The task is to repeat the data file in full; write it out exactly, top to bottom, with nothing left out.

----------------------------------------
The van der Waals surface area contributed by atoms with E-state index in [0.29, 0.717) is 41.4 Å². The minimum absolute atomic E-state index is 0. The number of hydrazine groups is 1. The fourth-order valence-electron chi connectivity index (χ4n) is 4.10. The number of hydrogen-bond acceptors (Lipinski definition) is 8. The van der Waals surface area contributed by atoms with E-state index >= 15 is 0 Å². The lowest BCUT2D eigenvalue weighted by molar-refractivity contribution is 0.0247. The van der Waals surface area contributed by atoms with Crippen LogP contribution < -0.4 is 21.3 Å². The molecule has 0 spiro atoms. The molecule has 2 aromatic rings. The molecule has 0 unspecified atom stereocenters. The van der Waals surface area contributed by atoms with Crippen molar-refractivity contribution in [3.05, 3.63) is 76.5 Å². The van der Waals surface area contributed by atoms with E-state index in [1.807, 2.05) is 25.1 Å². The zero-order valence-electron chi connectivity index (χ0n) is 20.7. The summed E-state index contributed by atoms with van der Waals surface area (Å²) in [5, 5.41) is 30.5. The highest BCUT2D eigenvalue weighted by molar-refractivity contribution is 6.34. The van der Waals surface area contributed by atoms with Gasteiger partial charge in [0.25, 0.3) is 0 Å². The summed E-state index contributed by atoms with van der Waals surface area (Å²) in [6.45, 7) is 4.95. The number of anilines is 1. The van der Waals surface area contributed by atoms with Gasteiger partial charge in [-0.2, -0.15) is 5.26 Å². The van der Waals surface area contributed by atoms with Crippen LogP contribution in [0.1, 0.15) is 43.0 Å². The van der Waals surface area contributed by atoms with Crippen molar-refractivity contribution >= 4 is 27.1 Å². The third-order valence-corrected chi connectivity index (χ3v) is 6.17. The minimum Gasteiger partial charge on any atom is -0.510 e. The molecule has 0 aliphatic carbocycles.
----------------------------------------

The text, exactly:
The van der Waals surface area contributed by atoms with E-state index in [0.29, 0.717) is 41.4 Å². The minimum absolute atomic E-state index is 0. The number of hydrazine groups is 1. The fourth-order valence-electron chi connectivity index (χ4n) is 4.10. The number of hydrogen-bond acceptors (Lipinski definition) is 8. The van der Waals surface area contributed by atoms with E-state index >= 15 is 0 Å². The lowest BCUT2D eigenvalue weighted by molar-refractivity contribution is 0.0247. The van der Waals surface area contributed by atoms with Crippen LogP contribution < -0.4 is 21.3 Å². The molecule has 0 spiro atoms. The molecule has 2 aromatic rings. The molecule has 0 unspecified atom stereocenters. The van der Waals surface area contributed by atoms with Crippen molar-refractivity contribution in [3.05, 3.63) is 76.5 Å². The van der Waals surface area contributed by atoms with E-state index in [1.807, 2.05) is 25.1 Å². The zero-order valence-electron chi connectivity index (χ0n) is 20.7. The summed E-state index contributed by atoms with van der Waals surface area (Å²) in [5, 5.41) is 30.5. The highest BCUT2D eigenvalue weighted by molar-refractivity contribution is 6.34. The van der Waals surface area contributed by atoms with Gasteiger partial charge in [0.25, 0.3) is 0 Å². The summed E-state index contributed by atoms with van der Waals surface area (Å²) in [6.45, 7) is 4.95. The number of anilines is 1. The van der Waals surface area contributed by atoms with Gasteiger partial charge in [-0.2, -0.15) is 5.26 Å². The van der Waals surface area contributed by atoms with Crippen LogP contribution in [0.1, 0.15) is 43.0 Å². The van der Waals surface area contributed by atoms with Crippen molar-refractivity contribution >= 4 is 27.1 Å². The third-order valence-corrected chi connectivity index (χ3v) is 6.17. The minimum Gasteiger partial charge on any atom is -0.510 e. The molecule has 0 aliphatic carbocycles.